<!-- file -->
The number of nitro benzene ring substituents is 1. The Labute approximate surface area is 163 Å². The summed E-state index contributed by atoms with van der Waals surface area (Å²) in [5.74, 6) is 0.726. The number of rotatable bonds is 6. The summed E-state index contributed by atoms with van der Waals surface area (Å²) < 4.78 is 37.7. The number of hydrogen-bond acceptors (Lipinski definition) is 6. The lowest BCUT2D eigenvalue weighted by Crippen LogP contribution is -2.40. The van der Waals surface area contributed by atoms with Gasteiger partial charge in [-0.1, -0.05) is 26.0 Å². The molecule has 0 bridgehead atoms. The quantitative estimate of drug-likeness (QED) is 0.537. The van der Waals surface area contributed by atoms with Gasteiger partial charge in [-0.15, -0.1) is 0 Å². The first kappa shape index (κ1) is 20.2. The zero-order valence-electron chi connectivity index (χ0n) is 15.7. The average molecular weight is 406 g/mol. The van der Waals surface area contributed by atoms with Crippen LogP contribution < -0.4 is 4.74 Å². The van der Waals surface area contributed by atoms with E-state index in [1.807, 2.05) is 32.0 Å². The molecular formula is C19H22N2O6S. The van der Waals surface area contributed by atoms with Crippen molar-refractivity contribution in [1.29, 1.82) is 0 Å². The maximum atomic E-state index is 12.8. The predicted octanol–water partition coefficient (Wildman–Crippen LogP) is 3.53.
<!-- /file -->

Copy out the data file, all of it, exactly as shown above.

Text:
The number of nitro benzene ring substituents is 1. The Labute approximate surface area is 163 Å². The summed E-state index contributed by atoms with van der Waals surface area (Å²) in [5.74, 6) is 0.726. The number of rotatable bonds is 6. The summed E-state index contributed by atoms with van der Waals surface area (Å²) < 4.78 is 37.7. The number of hydrogen-bond acceptors (Lipinski definition) is 6. The lowest BCUT2D eigenvalue weighted by Crippen LogP contribution is -2.40. The van der Waals surface area contributed by atoms with Gasteiger partial charge in [-0.1, -0.05) is 26.0 Å². The molecule has 0 bridgehead atoms. The quantitative estimate of drug-likeness (QED) is 0.537. The van der Waals surface area contributed by atoms with Gasteiger partial charge in [-0.15, -0.1) is 0 Å². The first kappa shape index (κ1) is 20.2. The zero-order valence-electron chi connectivity index (χ0n) is 15.7. The average molecular weight is 406 g/mol. The van der Waals surface area contributed by atoms with Crippen LogP contribution < -0.4 is 4.74 Å². The van der Waals surface area contributed by atoms with E-state index in [1.807, 2.05) is 32.0 Å². The molecular formula is C19H22N2O6S. The van der Waals surface area contributed by atoms with Crippen molar-refractivity contribution in [1.29, 1.82) is 0 Å². The maximum atomic E-state index is 12.8. The predicted octanol–water partition coefficient (Wildman–Crippen LogP) is 3.53.